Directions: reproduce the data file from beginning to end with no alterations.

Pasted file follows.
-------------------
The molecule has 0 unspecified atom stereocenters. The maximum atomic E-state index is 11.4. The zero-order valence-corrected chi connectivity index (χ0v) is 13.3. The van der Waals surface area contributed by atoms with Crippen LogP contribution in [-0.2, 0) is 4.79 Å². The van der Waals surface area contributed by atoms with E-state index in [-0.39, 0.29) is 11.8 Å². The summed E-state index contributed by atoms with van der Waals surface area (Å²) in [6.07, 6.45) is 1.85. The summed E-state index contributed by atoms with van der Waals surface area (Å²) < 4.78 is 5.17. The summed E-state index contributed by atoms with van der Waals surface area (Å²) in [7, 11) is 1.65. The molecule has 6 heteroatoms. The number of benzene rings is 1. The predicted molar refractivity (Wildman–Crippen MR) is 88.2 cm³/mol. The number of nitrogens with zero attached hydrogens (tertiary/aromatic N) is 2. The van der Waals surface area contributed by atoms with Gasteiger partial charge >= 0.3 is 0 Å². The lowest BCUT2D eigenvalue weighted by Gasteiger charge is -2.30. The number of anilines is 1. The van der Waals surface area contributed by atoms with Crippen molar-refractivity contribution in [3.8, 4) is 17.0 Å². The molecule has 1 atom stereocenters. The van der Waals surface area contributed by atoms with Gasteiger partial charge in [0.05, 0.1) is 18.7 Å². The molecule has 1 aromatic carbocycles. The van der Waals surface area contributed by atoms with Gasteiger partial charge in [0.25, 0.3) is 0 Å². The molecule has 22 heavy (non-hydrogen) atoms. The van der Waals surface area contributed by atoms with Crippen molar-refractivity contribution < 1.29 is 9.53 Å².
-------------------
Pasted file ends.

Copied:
The molecule has 0 unspecified atom stereocenters. The maximum atomic E-state index is 11.4. The zero-order valence-corrected chi connectivity index (χ0v) is 13.3. The van der Waals surface area contributed by atoms with Crippen LogP contribution in [-0.2, 0) is 4.79 Å². The van der Waals surface area contributed by atoms with E-state index in [-0.39, 0.29) is 11.8 Å². The summed E-state index contributed by atoms with van der Waals surface area (Å²) in [6.07, 6.45) is 1.85. The summed E-state index contributed by atoms with van der Waals surface area (Å²) < 4.78 is 5.17. The summed E-state index contributed by atoms with van der Waals surface area (Å²) in [7, 11) is 1.65. The molecule has 6 heteroatoms. The number of benzene rings is 1. The predicted molar refractivity (Wildman–Crippen MR) is 88.2 cm³/mol. The number of nitrogens with zero attached hydrogens (tertiary/aromatic N) is 2. The van der Waals surface area contributed by atoms with Gasteiger partial charge >= 0.3 is 0 Å². The lowest BCUT2D eigenvalue weighted by Gasteiger charge is -2.30. The number of anilines is 1. The van der Waals surface area contributed by atoms with Crippen molar-refractivity contribution in [3.8, 4) is 17.0 Å². The molecule has 1 atom stereocenters. The van der Waals surface area contributed by atoms with Gasteiger partial charge in [0.05, 0.1) is 18.7 Å². The molecule has 1 aromatic carbocycles. The van der Waals surface area contributed by atoms with Gasteiger partial charge in [0.25, 0.3) is 0 Å². The molecule has 22 heavy (non-hydrogen) atoms. The van der Waals surface area contributed by atoms with Crippen molar-refractivity contribution < 1.29 is 9.53 Å².